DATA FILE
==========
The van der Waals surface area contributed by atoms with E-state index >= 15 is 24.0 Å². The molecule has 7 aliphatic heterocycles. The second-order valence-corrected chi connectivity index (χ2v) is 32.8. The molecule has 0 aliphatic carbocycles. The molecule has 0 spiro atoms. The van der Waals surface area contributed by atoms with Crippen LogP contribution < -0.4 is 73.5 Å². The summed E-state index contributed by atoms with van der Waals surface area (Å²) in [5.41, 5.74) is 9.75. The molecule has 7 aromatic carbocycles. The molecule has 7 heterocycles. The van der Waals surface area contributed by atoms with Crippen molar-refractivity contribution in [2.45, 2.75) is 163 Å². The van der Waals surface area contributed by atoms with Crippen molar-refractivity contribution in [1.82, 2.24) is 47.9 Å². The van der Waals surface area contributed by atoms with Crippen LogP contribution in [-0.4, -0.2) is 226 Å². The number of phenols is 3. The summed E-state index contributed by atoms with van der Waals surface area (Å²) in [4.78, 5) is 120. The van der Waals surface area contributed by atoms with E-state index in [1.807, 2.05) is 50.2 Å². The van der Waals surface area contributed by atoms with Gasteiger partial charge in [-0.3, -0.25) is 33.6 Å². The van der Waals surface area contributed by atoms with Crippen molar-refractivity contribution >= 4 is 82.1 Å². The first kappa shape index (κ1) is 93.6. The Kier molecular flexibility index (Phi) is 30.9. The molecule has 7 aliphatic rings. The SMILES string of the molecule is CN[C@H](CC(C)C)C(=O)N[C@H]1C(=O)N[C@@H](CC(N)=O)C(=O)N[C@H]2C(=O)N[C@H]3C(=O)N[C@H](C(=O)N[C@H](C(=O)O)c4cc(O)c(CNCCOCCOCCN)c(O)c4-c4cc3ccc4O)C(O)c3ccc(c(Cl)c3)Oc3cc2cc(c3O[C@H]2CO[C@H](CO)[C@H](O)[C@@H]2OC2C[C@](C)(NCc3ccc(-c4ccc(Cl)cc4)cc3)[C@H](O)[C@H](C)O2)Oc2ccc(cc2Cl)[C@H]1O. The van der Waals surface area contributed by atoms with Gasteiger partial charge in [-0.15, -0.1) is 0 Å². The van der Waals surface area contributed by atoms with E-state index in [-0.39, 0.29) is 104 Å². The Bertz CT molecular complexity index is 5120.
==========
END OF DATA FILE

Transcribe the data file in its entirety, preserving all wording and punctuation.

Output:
The van der Waals surface area contributed by atoms with E-state index >= 15 is 24.0 Å². The molecule has 7 aliphatic heterocycles. The second-order valence-corrected chi connectivity index (χ2v) is 32.8. The molecule has 0 aliphatic carbocycles. The molecule has 0 spiro atoms. The van der Waals surface area contributed by atoms with Crippen LogP contribution < -0.4 is 73.5 Å². The summed E-state index contributed by atoms with van der Waals surface area (Å²) in [5.41, 5.74) is 9.75. The molecule has 7 aromatic carbocycles. The molecule has 7 heterocycles. The van der Waals surface area contributed by atoms with Crippen molar-refractivity contribution in [2.45, 2.75) is 163 Å². The van der Waals surface area contributed by atoms with Crippen molar-refractivity contribution in [1.82, 2.24) is 47.9 Å². The van der Waals surface area contributed by atoms with Crippen LogP contribution in [-0.4, -0.2) is 226 Å². The number of phenols is 3. The summed E-state index contributed by atoms with van der Waals surface area (Å²) in [4.78, 5) is 120. The van der Waals surface area contributed by atoms with E-state index in [1.807, 2.05) is 50.2 Å². The van der Waals surface area contributed by atoms with Gasteiger partial charge in [-0.3, -0.25) is 33.6 Å². The van der Waals surface area contributed by atoms with Crippen molar-refractivity contribution >= 4 is 82.1 Å². The first kappa shape index (κ1) is 93.6. The Kier molecular flexibility index (Phi) is 30.9. The molecule has 7 aliphatic rings. The SMILES string of the molecule is CN[C@H](CC(C)C)C(=O)N[C@H]1C(=O)N[C@@H](CC(N)=O)C(=O)N[C@H]2C(=O)N[C@H]3C(=O)N[C@H](C(=O)N[C@H](C(=O)O)c4cc(O)c(CNCCOCCOCCN)c(O)c4-c4cc3ccc4O)C(O)c3ccc(c(Cl)c3)Oc3cc2cc(c3O[C@H]2CO[C@H](CO)[C@H](O)[C@@H]2OC2C[C@](C)(NCc3ccc(-c4ccc(Cl)cc4)cc3)[C@H](O)[C@H](C)O2)Oc2ccc(cc2Cl)[C@H]1O. The van der Waals surface area contributed by atoms with Gasteiger partial charge in [-0.15, -0.1) is 0 Å². The van der Waals surface area contributed by atoms with E-state index in [-0.39, 0.29) is 104 Å². The Bertz CT molecular complexity index is 5120.